About EQ Percussion
EQ Percussion, founded in 2014, has origins that date back several decades. Originally Equilibrium Percussion, founder Michael Udow created percussion products to serve his performance needs within the Santa Fe Opera, as well as the needs of his students during his tenure as Professor of Percussion at the University of Michigan.
It was Michael's goal to create unique products that no one else was manufacturing, and to create them with the best design and sound possible. It is with this goal that we continue with EQ Percussion. We strive to explore and create new products to give percussionists better and diverse options when it comes to creating sounds.
We are very excited to continue the legacy of Equilibrium Percussion, and continue to fill the percussion world with new and unique products.
- Dave Alcorn & Eddie Ricard, co-founders of EQ Percussion Inc.
Remarks from Michael Udow
Nancy and Michael Udow began performing together as a dance/percussion duo in 1970, which continued for thirty-seven years. In 1975 Equilibrium, Inc . incorporated as a not-for-profit when the duo started performing internationally.
In the summers Michael performed with The Santa Fe Opera (SFO). Michael explains:
In those early years in Santa Fe, the keyboard glockenspiel part in Mozart’s The Magic Flute was performed with me playing the glockenspiel melodies and the celeste player outlining the chords. As Tomino implores Papageno to play his magic silver bells, it seemed appropriate to use brass mallets for that silvery effect, but the typical 5/8” mallets were too heavy so I created a 3/8” brass mallet for the Finale of Act I. The excerpts in Act II seemed to need a bit heavier mallet so I made ½” brass mallets.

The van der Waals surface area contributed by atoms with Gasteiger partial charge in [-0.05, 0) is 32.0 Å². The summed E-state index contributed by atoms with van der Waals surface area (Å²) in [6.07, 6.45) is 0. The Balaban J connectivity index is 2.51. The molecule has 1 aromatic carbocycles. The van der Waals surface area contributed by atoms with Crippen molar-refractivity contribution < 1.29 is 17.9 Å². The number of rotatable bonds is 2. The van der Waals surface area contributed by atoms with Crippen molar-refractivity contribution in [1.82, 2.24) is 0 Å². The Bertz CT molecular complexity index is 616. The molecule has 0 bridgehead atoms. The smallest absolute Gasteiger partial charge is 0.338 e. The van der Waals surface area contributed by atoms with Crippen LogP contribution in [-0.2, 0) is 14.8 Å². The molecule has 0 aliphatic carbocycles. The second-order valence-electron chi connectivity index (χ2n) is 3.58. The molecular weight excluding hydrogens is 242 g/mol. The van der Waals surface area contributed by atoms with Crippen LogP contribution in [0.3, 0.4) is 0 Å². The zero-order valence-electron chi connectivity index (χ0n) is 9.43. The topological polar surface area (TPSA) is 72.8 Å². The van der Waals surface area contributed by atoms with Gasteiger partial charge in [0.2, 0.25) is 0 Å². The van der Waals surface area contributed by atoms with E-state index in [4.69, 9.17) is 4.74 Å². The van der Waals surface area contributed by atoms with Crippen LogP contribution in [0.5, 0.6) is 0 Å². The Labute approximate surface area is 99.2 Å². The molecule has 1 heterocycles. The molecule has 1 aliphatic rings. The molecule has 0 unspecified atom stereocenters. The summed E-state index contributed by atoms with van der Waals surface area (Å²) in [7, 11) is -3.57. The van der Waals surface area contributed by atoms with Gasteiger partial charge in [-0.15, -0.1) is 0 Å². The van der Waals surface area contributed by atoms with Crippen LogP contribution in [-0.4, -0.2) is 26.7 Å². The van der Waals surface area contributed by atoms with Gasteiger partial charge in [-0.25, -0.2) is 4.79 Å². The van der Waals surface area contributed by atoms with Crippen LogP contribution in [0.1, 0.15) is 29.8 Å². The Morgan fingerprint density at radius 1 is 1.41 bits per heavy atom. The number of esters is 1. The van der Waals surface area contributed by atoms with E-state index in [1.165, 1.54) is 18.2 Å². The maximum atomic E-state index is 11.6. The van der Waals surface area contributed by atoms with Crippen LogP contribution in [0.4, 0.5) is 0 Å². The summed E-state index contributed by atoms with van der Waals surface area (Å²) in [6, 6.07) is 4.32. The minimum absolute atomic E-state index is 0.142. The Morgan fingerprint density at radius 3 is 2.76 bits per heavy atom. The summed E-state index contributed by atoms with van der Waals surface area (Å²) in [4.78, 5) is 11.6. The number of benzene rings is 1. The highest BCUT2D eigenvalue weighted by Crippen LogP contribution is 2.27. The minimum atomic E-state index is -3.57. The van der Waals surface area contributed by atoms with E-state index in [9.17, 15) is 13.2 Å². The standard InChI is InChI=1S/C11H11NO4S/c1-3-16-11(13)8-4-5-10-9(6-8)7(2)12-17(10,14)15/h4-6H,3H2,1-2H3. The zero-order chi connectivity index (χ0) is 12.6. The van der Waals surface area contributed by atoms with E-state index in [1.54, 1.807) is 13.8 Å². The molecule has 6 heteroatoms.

One summer Alan Abel attended a performance and enjoying the sound, requested a few pairs for his students who were going to be working on the Act I Finale for summer festival auditions. After that first year of festival auditions, the requests began flooding in and as a result, Equilibrium, Ltd. was born. Every mallet and instrument was created on a performance need basis. Another summer we were performing Richard Strauss’s Die Schweigsame Frau, which has an extensive back stage chime part, with the lowest pitch, G2, being well below the standard range chimes. Necessity being the Mother of Invention had me back in the opera’s scene shop with the help of welder Greg Blanke, experimenting and building nine tubes below C4. The experiment worked out so well that I filled in the remaining chromatic pitches.
The two octaves of chromatic woodblocks were designed and constructed for Hans Werner Henze’s Venus and Adonis. The musical saw came into being for Henze’s The Bassarids. I designed the piccolo woodblocks with the idea of emulating the sound of the traditional muksho that occurs in Minoru Miki’s Marimba Spiritual, while making the instruments affordable. The chromatic log drums, road cases, bass chime stands, height adjustable/tilting glockenspiel stand and the marimba and xylophone stands, etc. were all created from a personal need basis either for me or my students at the University of Michigan.
I always thought my mallets and instruments were of first class professional quality and wanted to share these products with others on a wider basis, but working at the SFO in the summers and U of M and touring and composing during the rest of the year left me very little available time to “spread the word” about these percussion products.
My goal in retirement is to focus on composition, in particular symphonic works for orchestras and wind ensembles, as well as my opera compositions. It is with that goal in mind that I approached Eddie and Dave about taking on Equilibrium percussion products as I knew that they would have the abilities to not only keep my little “mom & pop cottage industry” going, but truly advance what little I was able to accomplish and I am so pleased, indeed, thrilled that they have picked up the gauntlet and will do just that with their newly incorporated name, EQ Percussion.